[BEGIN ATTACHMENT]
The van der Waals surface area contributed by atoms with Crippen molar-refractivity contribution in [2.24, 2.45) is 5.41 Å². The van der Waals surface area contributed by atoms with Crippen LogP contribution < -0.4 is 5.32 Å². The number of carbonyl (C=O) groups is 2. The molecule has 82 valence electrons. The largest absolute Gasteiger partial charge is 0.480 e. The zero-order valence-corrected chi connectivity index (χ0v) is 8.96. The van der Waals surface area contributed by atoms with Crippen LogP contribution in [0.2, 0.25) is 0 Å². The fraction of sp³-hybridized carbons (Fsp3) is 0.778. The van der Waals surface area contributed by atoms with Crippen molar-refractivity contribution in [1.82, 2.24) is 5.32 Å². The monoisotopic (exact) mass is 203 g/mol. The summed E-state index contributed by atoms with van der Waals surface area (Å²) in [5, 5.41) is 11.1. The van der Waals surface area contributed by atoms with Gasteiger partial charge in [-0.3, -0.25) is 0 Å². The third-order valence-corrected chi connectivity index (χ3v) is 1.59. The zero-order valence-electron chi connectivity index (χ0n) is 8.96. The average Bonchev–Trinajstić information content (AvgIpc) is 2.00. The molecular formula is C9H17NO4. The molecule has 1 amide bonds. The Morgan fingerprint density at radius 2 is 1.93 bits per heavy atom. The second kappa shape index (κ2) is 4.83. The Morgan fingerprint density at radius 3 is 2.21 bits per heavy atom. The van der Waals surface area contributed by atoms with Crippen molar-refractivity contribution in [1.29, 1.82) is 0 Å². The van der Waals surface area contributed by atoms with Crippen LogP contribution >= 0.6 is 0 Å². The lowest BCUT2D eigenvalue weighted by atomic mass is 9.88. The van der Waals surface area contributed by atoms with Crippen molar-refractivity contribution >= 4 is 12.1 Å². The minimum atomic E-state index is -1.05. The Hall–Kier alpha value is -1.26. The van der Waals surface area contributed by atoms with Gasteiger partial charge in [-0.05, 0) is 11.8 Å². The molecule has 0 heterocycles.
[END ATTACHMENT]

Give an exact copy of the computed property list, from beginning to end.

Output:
The van der Waals surface area contributed by atoms with Crippen molar-refractivity contribution in [2.24, 2.45) is 5.41 Å². The van der Waals surface area contributed by atoms with Crippen LogP contribution < -0.4 is 5.32 Å². The number of carbonyl (C=O) groups is 2. The molecule has 82 valence electrons. The largest absolute Gasteiger partial charge is 0.480 e. The zero-order valence-corrected chi connectivity index (χ0v) is 8.96. The van der Waals surface area contributed by atoms with Crippen LogP contribution in [0.2, 0.25) is 0 Å². The fraction of sp³-hybridized carbons (Fsp3) is 0.778. The van der Waals surface area contributed by atoms with Crippen molar-refractivity contribution in [1.82, 2.24) is 5.32 Å². The monoisotopic (exact) mass is 203 g/mol. The summed E-state index contributed by atoms with van der Waals surface area (Å²) in [5, 5.41) is 11.1. The van der Waals surface area contributed by atoms with Gasteiger partial charge in [-0.3, -0.25) is 0 Å². The third-order valence-corrected chi connectivity index (χ3v) is 1.59. The zero-order valence-electron chi connectivity index (χ0n) is 8.96. The average Bonchev–Trinajstić information content (AvgIpc) is 2.00. The molecular formula is C9H17NO4. The molecule has 1 amide bonds. The Morgan fingerprint density at radius 2 is 1.93 bits per heavy atom. The second kappa shape index (κ2) is 4.83. The Morgan fingerprint density at radius 3 is 2.21 bits per heavy atom. The van der Waals surface area contributed by atoms with Crippen molar-refractivity contribution in [1.29, 1.82) is 0 Å². The van der Waals surface area contributed by atoms with Crippen LogP contribution >= 0.6 is 0 Å². The lowest BCUT2D eigenvalue weighted by atomic mass is 9.88. The van der Waals surface area contributed by atoms with Crippen molar-refractivity contribution >= 4 is 12.1 Å². The minimum atomic E-state index is -1.05. The Hall–Kier alpha value is -1.26. The van der Waals surface area contributed by atoms with Gasteiger partial charge in [-0.05, 0) is 11.8 Å². The molecule has 0 heterocycles.